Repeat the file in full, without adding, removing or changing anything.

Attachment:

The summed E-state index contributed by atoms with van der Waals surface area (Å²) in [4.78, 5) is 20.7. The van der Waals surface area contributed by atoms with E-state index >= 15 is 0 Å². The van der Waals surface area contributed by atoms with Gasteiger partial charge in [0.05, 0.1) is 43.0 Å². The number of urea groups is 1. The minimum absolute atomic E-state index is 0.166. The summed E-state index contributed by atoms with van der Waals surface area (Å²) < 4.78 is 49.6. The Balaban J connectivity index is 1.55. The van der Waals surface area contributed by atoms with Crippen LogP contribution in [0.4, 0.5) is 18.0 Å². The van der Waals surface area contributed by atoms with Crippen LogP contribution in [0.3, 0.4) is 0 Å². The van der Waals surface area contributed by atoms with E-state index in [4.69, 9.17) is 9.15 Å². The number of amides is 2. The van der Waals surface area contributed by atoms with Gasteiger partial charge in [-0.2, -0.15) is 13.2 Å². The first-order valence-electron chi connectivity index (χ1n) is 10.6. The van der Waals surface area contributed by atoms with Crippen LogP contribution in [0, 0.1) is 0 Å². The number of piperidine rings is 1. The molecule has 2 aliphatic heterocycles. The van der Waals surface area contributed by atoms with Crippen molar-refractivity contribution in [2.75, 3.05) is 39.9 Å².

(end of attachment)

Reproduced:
The summed E-state index contributed by atoms with van der Waals surface area (Å²) in [4.78, 5) is 20.7. The van der Waals surface area contributed by atoms with E-state index >= 15 is 0 Å². The van der Waals surface area contributed by atoms with Gasteiger partial charge in [0.05, 0.1) is 43.0 Å². The number of urea groups is 1. The minimum absolute atomic E-state index is 0.166. The summed E-state index contributed by atoms with van der Waals surface area (Å²) < 4.78 is 49.6. The Balaban J connectivity index is 1.55. The van der Waals surface area contributed by atoms with Crippen LogP contribution in [0.4, 0.5) is 18.0 Å². The van der Waals surface area contributed by atoms with Crippen LogP contribution in [0.3, 0.4) is 0 Å². The van der Waals surface area contributed by atoms with E-state index in [4.69, 9.17) is 9.15 Å². The number of amides is 2. The van der Waals surface area contributed by atoms with Gasteiger partial charge in [-0.2, -0.15) is 13.2 Å². The first-order valence-electron chi connectivity index (χ1n) is 10.6. The van der Waals surface area contributed by atoms with Crippen LogP contribution in [0, 0.1) is 0 Å². The number of piperidine rings is 1. The molecule has 2 aliphatic heterocycles. The van der Waals surface area contributed by atoms with Crippen molar-refractivity contribution in [2.75, 3.05) is 39.9 Å².